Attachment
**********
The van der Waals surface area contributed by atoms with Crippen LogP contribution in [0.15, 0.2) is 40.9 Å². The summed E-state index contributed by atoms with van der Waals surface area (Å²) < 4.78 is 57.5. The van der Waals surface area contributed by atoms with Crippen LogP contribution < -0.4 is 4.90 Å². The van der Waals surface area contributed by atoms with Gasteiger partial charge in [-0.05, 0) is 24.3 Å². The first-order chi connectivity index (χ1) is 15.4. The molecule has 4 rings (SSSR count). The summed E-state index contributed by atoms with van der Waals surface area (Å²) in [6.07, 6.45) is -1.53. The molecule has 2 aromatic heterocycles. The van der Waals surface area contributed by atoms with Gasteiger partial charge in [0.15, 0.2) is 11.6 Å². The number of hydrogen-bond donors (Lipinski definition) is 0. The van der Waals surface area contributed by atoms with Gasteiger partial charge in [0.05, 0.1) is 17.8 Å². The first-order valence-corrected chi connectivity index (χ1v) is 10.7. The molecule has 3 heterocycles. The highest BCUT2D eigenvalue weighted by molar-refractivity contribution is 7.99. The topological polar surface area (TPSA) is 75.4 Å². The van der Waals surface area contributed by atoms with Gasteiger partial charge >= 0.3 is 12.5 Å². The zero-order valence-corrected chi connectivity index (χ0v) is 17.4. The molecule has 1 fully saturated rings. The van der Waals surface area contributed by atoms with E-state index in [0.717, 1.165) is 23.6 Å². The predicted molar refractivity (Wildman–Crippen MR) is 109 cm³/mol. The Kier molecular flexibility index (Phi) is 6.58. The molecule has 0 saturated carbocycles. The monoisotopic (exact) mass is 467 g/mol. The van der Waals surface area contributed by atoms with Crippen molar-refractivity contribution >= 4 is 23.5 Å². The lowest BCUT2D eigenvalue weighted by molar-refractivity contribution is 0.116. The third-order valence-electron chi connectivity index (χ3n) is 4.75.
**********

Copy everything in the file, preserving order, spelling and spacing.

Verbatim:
The van der Waals surface area contributed by atoms with Crippen LogP contribution in [0.15, 0.2) is 40.9 Å². The summed E-state index contributed by atoms with van der Waals surface area (Å²) < 4.78 is 57.5. The van der Waals surface area contributed by atoms with Crippen LogP contribution < -0.4 is 4.90 Å². The van der Waals surface area contributed by atoms with Gasteiger partial charge in [-0.05, 0) is 24.3 Å². The first-order chi connectivity index (χ1) is 15.4. The molecule has 4 rings (SSSR count). The summed E-state index contributed by atoms with van der Waals surface area (Å²) in [6.07, 6.45) is -1.53. The molecule has 2 aromatic heterocycles. The van der Waals surface area contributed by atoms with Gasteiger partial charge in [0.15, 0.2) is 11.6 Å². The number of hydrogen-bond donors (Lipinski definition) is 0. The van der Waals surface area contributed by atoms with Gasteiger partial charge in [0.05, 0.1) is 17.8 Å². The first-order valence-corrected chi connectivity index (χ1v) is 10.7. The molecule has 3 heterocycles. The highest BCUT2D eigenvalue weighted by molar-refractivity contribution is 7.99. The topological polar surface area (TPSA) is 75.4 Å². The van der Waals surface area contributed by atoms with Gasteiger partial charge >= 0.3 is 12.5 Å². The zero-order valence-corrected chi connectivity index (χ0v) is 17.4. The molecule has 1 fully saturated rings. The van der Waals surface area contributed by atoms with E-state index in [0.717, 1.165) is 23.6 Å². The predicted molar refractivity (Wildman–Crippen MR) is 109 cm³/mol. The Kier molecular flexibility index (Phi) is 6.58. The molecule has 0 saturated carbocycles. The monoisotopic (exact) mass is 467 g/mol. The van der Waals surface area contributed by atoms with Crippen molar-refractivity contribution >= 4 is 23.5 Å². The lowest BCUT2D eigenvalue weighted by molar-refractivity contribution is 0.116. The third-order valence-electron chi connectivity index (χ3n) is 4.75.